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Today in Black History, 12/31/2014

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• December 31, 1864 Joachim Pease received the Congressional Medal of Honor, the United States military’s highest decoration, for his conduct during the Civil War battle between the USS Kearsarge and the Confederate CSS Alabama. His citation reads, “Served as seaman on board the USS Kearsarge when she destroyed the Alabama off Cherbourg, France, 19 June 1864. Acting as loader on the No. 2 gun during this bitter engagement, Pease exhibited marked coolness and good conduct and was highly recommended by the divisional officer for gallantry under fire.” Other than the fact that he was born in 1842, not much else is known of Pease’s life before or after the war.

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Today in Black History, 12/30/2014

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• December 30, 1819 George Thomas Downing, businessman, abolitionist and activist, was born July 21, 1902 in New York City. Downing attended the African Free School and at 14 established a literary society to discuss the conditions of the Black race. He and his father lobbied the New York State legislature for equal suffrage and were delegates to the first convention of the American Reform Board of Disenfranchised Commissioners in 1841. Downing opened his first restaurant and catering business in New York in 1842 and opened another in Newport, Rhode Island in 1846. In 1854, he opened a hotel in Newport that was restricted to White people. The complex also included his residence, a restaurant, and catering business. In 1857, Downing began a successful nine year campaign to integrate the public schools in Providence, Newport, and Bristol, Rhode Island. Downing opposed any efforts for African Americans to migrate outside of the United States, believing that Black people should stay and fight for their freedom. During the Civil War, he moved to Washington, D. C. and organized several regiments for the Union Army. While in Washington, he managed the dining room of the U. S. House of Representatives. Downing was one of the organizers of the Colored National Labor Union in 1869 and served as the first vice president. He retired from business in the early 1880s. Downing died July 21, 1902.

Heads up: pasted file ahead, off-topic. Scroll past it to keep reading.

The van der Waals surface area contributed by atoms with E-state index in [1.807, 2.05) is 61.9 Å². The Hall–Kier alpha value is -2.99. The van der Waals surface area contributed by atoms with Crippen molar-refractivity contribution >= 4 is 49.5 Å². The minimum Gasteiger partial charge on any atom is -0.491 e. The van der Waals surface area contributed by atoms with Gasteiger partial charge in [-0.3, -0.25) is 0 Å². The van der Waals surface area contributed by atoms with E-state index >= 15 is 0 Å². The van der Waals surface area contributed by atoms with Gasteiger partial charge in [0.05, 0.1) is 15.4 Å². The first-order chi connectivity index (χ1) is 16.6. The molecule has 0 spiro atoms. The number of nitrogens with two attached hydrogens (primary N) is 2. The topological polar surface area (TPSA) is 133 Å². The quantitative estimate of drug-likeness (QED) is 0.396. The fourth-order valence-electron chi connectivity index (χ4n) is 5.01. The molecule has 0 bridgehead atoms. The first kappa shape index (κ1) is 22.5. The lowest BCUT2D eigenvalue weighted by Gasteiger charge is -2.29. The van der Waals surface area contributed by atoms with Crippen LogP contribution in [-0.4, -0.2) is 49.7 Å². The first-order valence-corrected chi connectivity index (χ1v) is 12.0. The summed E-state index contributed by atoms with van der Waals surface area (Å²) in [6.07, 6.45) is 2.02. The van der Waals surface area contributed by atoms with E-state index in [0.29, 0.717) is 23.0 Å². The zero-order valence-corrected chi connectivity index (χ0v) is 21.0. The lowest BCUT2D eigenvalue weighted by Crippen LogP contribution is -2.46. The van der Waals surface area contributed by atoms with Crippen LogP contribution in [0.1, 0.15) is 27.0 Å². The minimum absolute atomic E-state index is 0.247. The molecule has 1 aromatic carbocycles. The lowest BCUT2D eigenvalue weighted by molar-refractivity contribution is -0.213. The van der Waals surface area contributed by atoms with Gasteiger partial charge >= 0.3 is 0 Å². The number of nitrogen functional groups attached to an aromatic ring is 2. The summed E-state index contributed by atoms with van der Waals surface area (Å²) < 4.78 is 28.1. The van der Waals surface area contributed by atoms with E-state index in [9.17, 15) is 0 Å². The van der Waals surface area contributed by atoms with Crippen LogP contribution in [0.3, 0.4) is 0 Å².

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Today in Black History, 12/29/2014

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• December 29, 1853 Inman Edward Page, educator, was born enslaved in Warrenton, Virginia. During the Civil War, his family escaped slavery to Washington, D. C. Page attended Howard University for two years and then enrolled at Brown University. He was one of the first two Black students to graduate from the university in 1877 and was valedictorian of his class. Page became president of Lincoln Institute in 1888 and was selected the first president of the Colored Agricultural and Normal University (now Langston University) in 1898. In his 17 year tenure at the institution, Page increased enrollment from 40 to well over 600 and the faculty from 4 to 35. Page resigned in 1915 and later became president of Western College and Industrial Institute and Roger Williams University. He returned to Oklahoma City in 1920 and later became supervising principal of the city’s segregated Black school system. Page was awarded an honorary master’s degree by Brown in 1918 and an honorary Doctor of Laws degree by Wilberforce University. Page died December 21, 1935. The main library at Lincoln University and the Inman Page Black Alumni Association at Brown are named in his honor.

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Today in Black History, 12/28/2014

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• December 28, 1829 Elizabeth Freeman, the first enslaved African American to file a freedom suit in Massachusetts, died. Frhttp://www.elizabethfreemancenter.org/wp-content/uploads/2013/09/elizabeth-freeman-179x300.jpgeeman was born enslaved around 1742 in New York and given the name Bett. In 1746, her owner’s daughter married and Freeman was given to her as a wedding gift and taken to Sheffield, Massachusetts. Sometime after the Massachusetts Constitution was ratified, Freeman heard it read and remembered that it started “all men are born free and equal.” Based on that, she initiated a freedom suit against her owner. An enslaved male name Brom was later added to the suit. On August 22, 1781 in the case of Brom and Bett v. Ashley, a jury in Great Barrington, Massachusetts found that Brom and Bett were not the property of Ashley and awarded them damages. Two years later, this case was cited as precedent when the Massachusetts Supreme Judicial Court ruled that “slavery is inconsistent with our own conduct and constitution” and effectively abolished slavery in Massachusetts. After the case Bett changed her name to Freeman and over the next 20 years earned enough money to buy a plot of land where she lived until her death.